BTW, signing,  by any means,  has nothing to do with mixed media  O0
Title: Re: Signing oil paintings
Post by: liz on September 24, 2017, 01:29:25 AM
 :thankyou: DENNIS, for the info on what to sign paintings with.  I signed a bunch of mini acrylic paintings with a waterproof pen. ~Liz
Title: Re: Signing oil paintings
Post by: Annie. on September 24, 2017, 01:28:43 PM
 :thankyou: Dennis.  Now it is very clear.
Title: Re: Signing oil paintings
Post by: MaryAnne Long on September 24, 2017, 08:35:34 PM
Did some serious practice today on signing on an old discarded canvas.

I ended up getting the best results with a small 0 brush.  I just cannot control the rigger brush.


Obviously, some are better than others.  The best ones were when I broke the round letters into arcs and did each part separately.  I made the paint really inky and redipped the brush constantly.

Thank, Dennis, I feel that I am making progress.  Will practice more again.  It's hard on my eyes for more than 30 minutes at a time.

aloha

mea
Title: Re: Signing oil paintings
Post by: liz on September 25, 2017, 12:43:47 AM
 ::)   This signing business can sure be tricky!


Two questions: 
   1)  Do you think the length of the brush bristles/hairs makes a difference in the flow of the paint, in signing not in tree twigs or such;
   2)  What do you think about outlining lightly with a wax or watercolor pencil, then go over it with the paint?  Your letters should be uniform size then.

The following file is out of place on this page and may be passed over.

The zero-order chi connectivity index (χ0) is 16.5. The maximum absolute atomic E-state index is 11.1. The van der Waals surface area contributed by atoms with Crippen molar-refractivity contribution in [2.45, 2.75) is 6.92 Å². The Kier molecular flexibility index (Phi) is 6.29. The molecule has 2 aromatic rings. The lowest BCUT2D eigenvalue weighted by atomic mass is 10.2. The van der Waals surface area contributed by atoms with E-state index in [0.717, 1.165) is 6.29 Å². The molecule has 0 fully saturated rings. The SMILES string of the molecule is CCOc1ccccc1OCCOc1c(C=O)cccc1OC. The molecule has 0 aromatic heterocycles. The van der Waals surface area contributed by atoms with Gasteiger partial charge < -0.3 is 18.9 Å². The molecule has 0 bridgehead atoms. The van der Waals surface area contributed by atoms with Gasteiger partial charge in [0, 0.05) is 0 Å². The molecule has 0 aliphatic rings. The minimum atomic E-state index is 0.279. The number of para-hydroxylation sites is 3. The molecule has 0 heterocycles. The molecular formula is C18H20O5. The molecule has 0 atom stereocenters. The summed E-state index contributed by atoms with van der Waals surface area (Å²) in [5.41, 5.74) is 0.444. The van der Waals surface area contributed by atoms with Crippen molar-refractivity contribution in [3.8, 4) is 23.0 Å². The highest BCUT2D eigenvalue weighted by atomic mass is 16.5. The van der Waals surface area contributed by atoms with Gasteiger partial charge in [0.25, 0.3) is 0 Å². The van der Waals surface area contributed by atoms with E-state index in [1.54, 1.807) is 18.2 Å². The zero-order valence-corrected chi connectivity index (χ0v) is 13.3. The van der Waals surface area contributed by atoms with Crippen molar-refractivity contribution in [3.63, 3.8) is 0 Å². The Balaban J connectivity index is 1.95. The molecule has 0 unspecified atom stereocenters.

Actually, another question for Dennis:
   Is it O.K. To sign only first name?  It is hard enough with just first name.  I am trying that now with a flourish.  Just 3 letters. Thanks.~ Liz
Title: Re: Signing oil paintings
Post by: Val on September 26, 2017, 04:26:06 PM
I think it's a matter of preference Liz. Of course you could become confused with other artists if you have a fairly common name. In which case you would need to make it instantly recognizable as yours, as Nolan has done. His is very distinct. O0
Title: Re: Signing oil paintings
Post by: Annie. on September 27, 2017, 01:39:57 AM
I think Liz is great.  Nice and easy to remember, not to mentionned made famous by the movie The Parent Trap  ? .  Just make those 3 letters look special and unique.

My name is common but I have never seen a signature similar to mine.